Melissa Humphries
    The Primitive Diva

  13. I did two different training programs last year, both which told me to consume 1250 cals. The first one was regardless of activity, the second was for rest days and then eat back cals burned during workouts (calculated by using an HRM). The first one I lost six pounds. For two weeks after, I binged on crappy food because I was craving everything in sight. Finally, after those two weeks, I was able to recover, but had gained back four of the six pounds I lost. The second one, I started off by eating approximately 1500 cals and wasn’t seeing much in the way of physical changes after four weeks. I bought an HRM (recommended by the trainer), wore it on a rest day and it said I burned 1550 cals per day. I didn’t think this was horribly unrealistic because I am 5’1″, but I’m a physical therapist and mom to a four year old. It did seem a bit low. Against my better judgement, I listened to the trainer, dropped my rest day cals to 1250 and ate back the cals burned during my workouts. At the end of that trainer, I was burnt out, couldn’t muster up the energy to do much of anything let alone workout, had frequent insomnia, my strength had declined, etc etc etc. It took me three months to recover from that round. I gained all the weight I had lost last year, and then some. Soooo frustrating! I have been restricting my cals to 1200 for as long as I can remember. I don’t even know how much to eat anymore. I am gradually trying to increase my cals to a “normal” level, whatever that means. My weight won’t budge, in spite of my workouts four to five days per week. Anyway, thank you so much for this article. You always have a lot of great insight. I wish people would recognize the starvation issue more often.

    • Some personal trainers (many, actually) will encourage such severe restriction (1200/1500) because it will usually result in a temporary dramatic drop in weight which makes their clients “believe in” the personal trainer, so they’ll keep seeing them and paying them. But the reason you suddenly see no weight loss after a few cycles of restriction and reactive eating (“bingeing”) is because 1200-1500 calories is literally not even enough energy to keep your heart beating in the long-run, so your body signals the metabolism to halt all fat loss, basically, because without that fat (and if you stay at that level of restriction) you’ll eventually die. I’m not exaggerating – nobody understands how many anorexics are close to collapse and *actually eating 1500 a day.*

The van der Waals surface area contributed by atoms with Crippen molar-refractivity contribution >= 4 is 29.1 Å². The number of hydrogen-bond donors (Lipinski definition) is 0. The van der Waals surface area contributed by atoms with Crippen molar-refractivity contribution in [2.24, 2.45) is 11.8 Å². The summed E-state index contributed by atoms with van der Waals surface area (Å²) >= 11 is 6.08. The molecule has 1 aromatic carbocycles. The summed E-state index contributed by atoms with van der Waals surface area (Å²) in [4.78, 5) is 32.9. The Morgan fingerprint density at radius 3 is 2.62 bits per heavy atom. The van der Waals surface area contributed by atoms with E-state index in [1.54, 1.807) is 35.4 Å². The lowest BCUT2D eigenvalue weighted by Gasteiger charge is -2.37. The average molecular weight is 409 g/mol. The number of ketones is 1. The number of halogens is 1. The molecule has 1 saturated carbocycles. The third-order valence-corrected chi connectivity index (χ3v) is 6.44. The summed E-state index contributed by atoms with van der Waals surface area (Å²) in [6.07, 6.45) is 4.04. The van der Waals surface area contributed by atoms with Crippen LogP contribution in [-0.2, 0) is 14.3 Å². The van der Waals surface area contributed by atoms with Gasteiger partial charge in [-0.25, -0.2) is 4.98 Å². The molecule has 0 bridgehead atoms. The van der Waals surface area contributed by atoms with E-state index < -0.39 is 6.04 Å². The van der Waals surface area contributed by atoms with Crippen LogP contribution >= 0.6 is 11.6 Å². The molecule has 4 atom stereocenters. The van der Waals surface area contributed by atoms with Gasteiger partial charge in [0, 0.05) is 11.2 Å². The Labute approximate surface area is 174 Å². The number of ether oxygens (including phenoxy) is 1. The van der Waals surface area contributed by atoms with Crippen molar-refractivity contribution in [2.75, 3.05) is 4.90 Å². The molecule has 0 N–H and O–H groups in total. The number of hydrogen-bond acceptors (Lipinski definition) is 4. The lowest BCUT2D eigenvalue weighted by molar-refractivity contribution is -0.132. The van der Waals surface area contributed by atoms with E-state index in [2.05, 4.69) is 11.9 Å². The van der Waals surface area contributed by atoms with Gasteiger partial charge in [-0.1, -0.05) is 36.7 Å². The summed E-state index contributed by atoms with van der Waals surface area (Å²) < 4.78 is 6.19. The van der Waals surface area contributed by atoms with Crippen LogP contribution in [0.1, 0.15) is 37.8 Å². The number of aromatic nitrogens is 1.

14. I’m not trying to be overly dramatic about this, but finding your site and reading this information is just the most perfect thing for me right now. You have no idea how much better I feel after just a week of “eating the food”! Thank you so much for the work you do.

  15. Another Jo here. One of the worst things about the MDA forum is how many women maintain on just less than 1500 calories. Many go below that. They don’t even question why they ‘need’ to do that. I’m not blaming them personally. It’s the constant indoctrination telling women they need to starve themselves to be perfect. And yes, I know people who brag about their tiny portion sizes as if it demonstrates their moral fortitude. Not for them normal portions! It’s some sort of puritainism in our culture.

  16. I did love this article.

    I have been over weight for most of my life until a year and a half ago. I had done yo-yo on the low carb and all the various diets and was diagnosed with AF about 10 years ago. I went all organic after that and reduced most sugar and caffeine out of my diet (to reduce the AF). I cleanly ate my way into being obese, but then lost the 60 lbs still eating all organic (small portions). Now that I’m no longer obese and I’m actually fairly lean (for the first time in my life at age 50+) and know my RMR is slightly under 1400 calories, I know my calorie needs are mainly driven by my height (my lean body mass specifically) but in general it’s driven by height. I’m curious why height is not a factor in all the discussions about calories? To taller female 1400 calories might be be too low, but for a small female like myself that is just above my RMR. I’m still trying to learn to walk the fine line of not eating too much yet not eating too little.

  17. Thank you for posting this. As a doctor with a specialization in clinical nutrition I too see many who have been diagnosed with adrenal fatigue based on symptoms rather than the appropriate diagnostic testing. The symptoms of adrenal fatigue are many and can have many causes. In my professional opinion the diagnosis of adrenal fatigue should not be used until a person is completely evaluated and adrenal hormones are assessed clinically, Otherwise, adrenal fatigue becomes a catch-all diagnosis for a myriad of symptoms and people who do not have adrenal issues are mis-diagnosed and not treated properly. In the end those with true adrenal fatigue will be the victims as the diagnosis of adrenal fatigue will not be taken seriously.